Brown v. Board (1954) catalyzed a nationwide effort by the federal judiciary to desegregate public schools by court order, representing a major achievement for the U.S. civil rights movement. Four decades later, courts began dismissing schools from desegregation decrees in a staggered fashion, causing their racial homogeneity to rise. I leverage this exogenous source of variation in the racial mix of schools released from court orders between 1990 and 2014 to explore two key aspects of how whites react to attending schools with students of color. First, contemporaneous survey data indicate that as schools re-segregated, white students in these schools expressed more favorable attitudes towards black and Latino students. Second, present-day voter records from six Southern states of white students in schools that re-segregated show that they are significantly more likely to identify with the more racially liberal party -- the Democrats -- today. The findings are consistent with white students experiencing resegregation as a reduction in social threat, and indicate that school desegregation efforts may have caused life-long shifts among white students toward racial and political conservatism.
A growing body of research shows that students benefit when they are demographically similar to their teachers. However, less is known about how matching affects social-emotional development. We investigate the effect of teacher-student race and gender matching for middle school students in six charter management organizations. Using a student fixed effects strategy exploiting changes over time in the proportion of demographic matching in a school-grade, we estimate matching’s effect on self-reports of interpersonal and intrapersonal social-emotional skills, test scores, and behavioral outcomes. We find improvements for Black and female students in interpersonal self-management and grit when they are matched to demographically similar teachers. We also find demographic matching leads to reductions in absences for Black students and improved math test scores for females. Our findings add to the emerging teacher diversity literature by showing its benefits for Black and female students during a critical stage of social-emotional development in their lives.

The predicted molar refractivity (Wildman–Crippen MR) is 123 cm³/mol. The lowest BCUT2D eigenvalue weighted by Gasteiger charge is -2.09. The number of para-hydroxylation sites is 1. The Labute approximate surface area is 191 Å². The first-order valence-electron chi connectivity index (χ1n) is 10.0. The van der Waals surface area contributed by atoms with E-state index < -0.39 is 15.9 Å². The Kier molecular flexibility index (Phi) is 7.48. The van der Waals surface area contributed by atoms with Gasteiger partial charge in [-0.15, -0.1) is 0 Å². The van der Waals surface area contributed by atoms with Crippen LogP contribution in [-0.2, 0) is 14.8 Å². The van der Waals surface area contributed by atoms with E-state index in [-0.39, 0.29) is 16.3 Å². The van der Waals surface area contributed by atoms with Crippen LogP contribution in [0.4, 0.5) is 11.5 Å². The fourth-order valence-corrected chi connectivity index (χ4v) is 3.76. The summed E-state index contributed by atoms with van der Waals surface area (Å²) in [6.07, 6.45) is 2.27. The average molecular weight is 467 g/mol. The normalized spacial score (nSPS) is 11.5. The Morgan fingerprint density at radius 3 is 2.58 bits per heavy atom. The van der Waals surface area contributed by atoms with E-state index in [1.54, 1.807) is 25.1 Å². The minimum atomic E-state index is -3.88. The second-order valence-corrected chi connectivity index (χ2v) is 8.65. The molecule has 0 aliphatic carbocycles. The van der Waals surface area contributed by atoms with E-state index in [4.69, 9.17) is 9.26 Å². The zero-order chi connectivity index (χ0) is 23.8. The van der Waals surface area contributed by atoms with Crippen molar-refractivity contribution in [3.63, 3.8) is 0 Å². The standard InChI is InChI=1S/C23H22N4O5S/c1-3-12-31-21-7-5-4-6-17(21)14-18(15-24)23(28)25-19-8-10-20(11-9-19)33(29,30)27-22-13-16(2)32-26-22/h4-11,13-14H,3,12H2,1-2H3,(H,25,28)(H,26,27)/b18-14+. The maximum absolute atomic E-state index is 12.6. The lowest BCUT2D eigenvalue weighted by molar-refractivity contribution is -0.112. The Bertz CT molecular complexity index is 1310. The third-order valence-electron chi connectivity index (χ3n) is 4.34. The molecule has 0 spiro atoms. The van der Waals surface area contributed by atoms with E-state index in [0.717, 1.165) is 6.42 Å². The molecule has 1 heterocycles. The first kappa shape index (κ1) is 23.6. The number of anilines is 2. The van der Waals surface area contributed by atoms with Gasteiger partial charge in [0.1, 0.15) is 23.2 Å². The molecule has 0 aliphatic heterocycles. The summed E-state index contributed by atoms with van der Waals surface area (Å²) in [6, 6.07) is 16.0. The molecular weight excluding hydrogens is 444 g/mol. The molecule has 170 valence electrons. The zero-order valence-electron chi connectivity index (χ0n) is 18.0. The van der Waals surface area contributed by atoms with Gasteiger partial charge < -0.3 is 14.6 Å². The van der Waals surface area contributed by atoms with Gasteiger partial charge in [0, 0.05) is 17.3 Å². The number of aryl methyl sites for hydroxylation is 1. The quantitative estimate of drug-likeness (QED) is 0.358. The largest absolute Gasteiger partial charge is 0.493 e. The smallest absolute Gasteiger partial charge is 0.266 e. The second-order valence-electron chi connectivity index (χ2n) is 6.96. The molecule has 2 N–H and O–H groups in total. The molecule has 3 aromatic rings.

Graduate student teaching assistants from underrepresented groups may provide salient role models and enhanced instruction to minority students in STEM fields. We explore minority student-TA interactions in an important course in the sciences and STEM – introductory chemistry labs – at a large public university. The uncommon assignment method of students to TA instructors in these chemistry labs overcomes selection problems, and the small and active learning classroom setting with required attendance provides frequent interactions with the TA. We find evidence that underrepresented minority students are less likely to drop courses and are more likely to pass courses when assigned to minority TAs, but we do not find evidence of effects for grades and medium-term outcomes. The effects for the first-order outcomes are large with a decrease in the drop rate by 5.5 percentage points on a base of 6 percent, and an increase in the pass rate of 4.8 percentage points on a base of 93.6 percent. The findings are similar when we focus on Latinx student - Latinx TA interactions. The findings are robust to first-time vs. multiple enrollments in labs, specifications with different levels of fixed effects, limited choice of TA race, limited information of TAs, and low registration priority students. The findings have implications for debates over increasing diversity among PhD students in STEM fields because of spillovers to minority undergraduates.
Enrollment increased slightly at both the California State University and University of California systems in fall 2020, but the effects of the pandemic on enrollment in the California Community College system are mostly unknown and might differ substantially from the effects on 4-year colleges. This paper provides the first analysis of how the pandemic impacted enrollment patterns and the academic outcomes of community college students using administrative college-level panel data covering the universe of students in the 116-college California Community College system. We find that community college enrolment dropped precipitously in fall 2020 – the total number of enrolled students fell by 4 percent in spring 2020 and by 15 percent in fall 2020 relative to the prior year. All racial and ethnic groups experienced large enrollment decreases in spring and fall 2020, but African-American and Latinx students experienced the largest drops at 17 percent in fall 2020. Enrollment fell the most for first-year students in the community college system, basic skills courses, and fields such as engineering/industrial technology, education, interdisciplinary studies, and art. There were smaller decreases for continuing students, academic courses transferable to four-year institutions, and business and science fields. Enrollment losses were felt throughout the entire community college system, and there is no evidence that having a large online presence in prior years protected colleges from these effects. In terms of course performance, there was a larger disruption to completion rates, withdrawal rates, and grades in spring 2020 than in fall 2020. These early findings of the effects of the pandemic at community colleges, which serve higher percentages of lower-income and minority students, have implications for policy, impending budgetary pressures, and future research.